A flower shape marine creature may help scientists with cancer research as well as possibly discovering cancer new treatments. The golden star tunicate is a marine invertebrate that fights with its fellow tunicates. The fights usually comprise a cell-to-cell combat. It has recently been uncovered that its immune system is identical to that of a human.
The Fighting Tunicates
Tunicates are more closely related to vertebrates such as humans than most other invertebrate animals. They may be marine animals but they often convene in colonies in a range of habitats from near the shores to rocks and docks and underwater surfaces. They have a flower-like shape and colonies can contact another where they choose if they are going to attack or integrate. When they merge, they do so because they have the same form of a specific protein. The cells from each colony fight and impair each other, which is similar when a human immune system rejects a transplanted organ.
Testing Tunicate Cells
In a study led by cellular immunologist Benyamin Rosental, they found a few cells resembling our hematopoietic stem cells, which develop the cells of our immune system. These tunicate cells can split into different cell types.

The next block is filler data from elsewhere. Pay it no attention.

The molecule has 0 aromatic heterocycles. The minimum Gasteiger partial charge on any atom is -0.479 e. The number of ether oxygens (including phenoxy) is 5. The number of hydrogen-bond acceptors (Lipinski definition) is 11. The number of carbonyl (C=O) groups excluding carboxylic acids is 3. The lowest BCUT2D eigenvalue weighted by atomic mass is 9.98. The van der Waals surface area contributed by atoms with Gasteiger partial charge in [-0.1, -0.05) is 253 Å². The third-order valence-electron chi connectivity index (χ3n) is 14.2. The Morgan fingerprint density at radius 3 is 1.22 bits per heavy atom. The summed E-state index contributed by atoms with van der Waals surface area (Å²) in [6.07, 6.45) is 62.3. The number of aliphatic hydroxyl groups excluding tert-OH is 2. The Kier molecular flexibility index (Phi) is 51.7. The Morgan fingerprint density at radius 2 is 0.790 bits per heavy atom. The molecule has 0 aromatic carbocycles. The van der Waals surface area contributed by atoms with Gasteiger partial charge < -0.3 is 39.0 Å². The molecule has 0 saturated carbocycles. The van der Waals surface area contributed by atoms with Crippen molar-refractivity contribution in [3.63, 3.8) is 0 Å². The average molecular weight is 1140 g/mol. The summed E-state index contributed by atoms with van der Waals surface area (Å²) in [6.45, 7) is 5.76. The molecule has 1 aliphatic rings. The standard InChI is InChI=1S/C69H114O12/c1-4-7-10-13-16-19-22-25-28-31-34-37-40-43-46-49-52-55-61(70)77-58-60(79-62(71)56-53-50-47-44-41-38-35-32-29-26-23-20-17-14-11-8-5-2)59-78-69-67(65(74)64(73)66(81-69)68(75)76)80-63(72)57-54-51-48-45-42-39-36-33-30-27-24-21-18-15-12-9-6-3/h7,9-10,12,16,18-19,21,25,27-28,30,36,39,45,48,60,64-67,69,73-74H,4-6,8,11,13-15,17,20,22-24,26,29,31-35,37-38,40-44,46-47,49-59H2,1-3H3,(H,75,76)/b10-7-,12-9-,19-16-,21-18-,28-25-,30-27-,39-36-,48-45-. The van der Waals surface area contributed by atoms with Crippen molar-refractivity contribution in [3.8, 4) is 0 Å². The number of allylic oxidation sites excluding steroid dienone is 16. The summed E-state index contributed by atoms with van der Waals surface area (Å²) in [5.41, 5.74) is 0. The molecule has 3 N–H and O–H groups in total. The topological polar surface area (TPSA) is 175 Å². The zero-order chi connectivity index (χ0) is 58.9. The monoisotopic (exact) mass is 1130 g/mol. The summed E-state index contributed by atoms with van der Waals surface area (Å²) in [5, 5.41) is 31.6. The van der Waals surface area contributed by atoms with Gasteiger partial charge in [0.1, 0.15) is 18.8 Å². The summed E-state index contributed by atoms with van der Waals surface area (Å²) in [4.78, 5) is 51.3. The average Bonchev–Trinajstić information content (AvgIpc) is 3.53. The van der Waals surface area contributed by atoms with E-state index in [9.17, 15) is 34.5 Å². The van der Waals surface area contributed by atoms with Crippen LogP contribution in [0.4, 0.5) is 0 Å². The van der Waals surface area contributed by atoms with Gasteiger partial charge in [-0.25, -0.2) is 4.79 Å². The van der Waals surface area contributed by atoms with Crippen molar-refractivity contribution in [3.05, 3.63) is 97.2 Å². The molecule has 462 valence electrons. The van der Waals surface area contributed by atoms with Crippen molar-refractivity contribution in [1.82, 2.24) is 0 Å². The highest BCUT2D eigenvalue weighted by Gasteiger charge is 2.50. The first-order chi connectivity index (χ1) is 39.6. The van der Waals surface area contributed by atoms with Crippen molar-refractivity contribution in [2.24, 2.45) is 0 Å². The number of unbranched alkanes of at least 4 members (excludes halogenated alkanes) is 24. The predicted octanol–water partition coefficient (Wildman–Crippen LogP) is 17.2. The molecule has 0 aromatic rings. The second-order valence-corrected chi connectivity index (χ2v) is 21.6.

Mirroring Our Immune System
The tunicates’ immune system matches the way our cells are capable of killing other cells. These cells in humans constitute the natural killer cells that often target tumor cells. Researchers disclosed that tunicates use identical cell executioners too. They placed two cells from different tunicates and saw an increase in the body count. In studying these killer cells, scientists may just identify the genes that cause organ rejection and could even show us a new cure for cancer.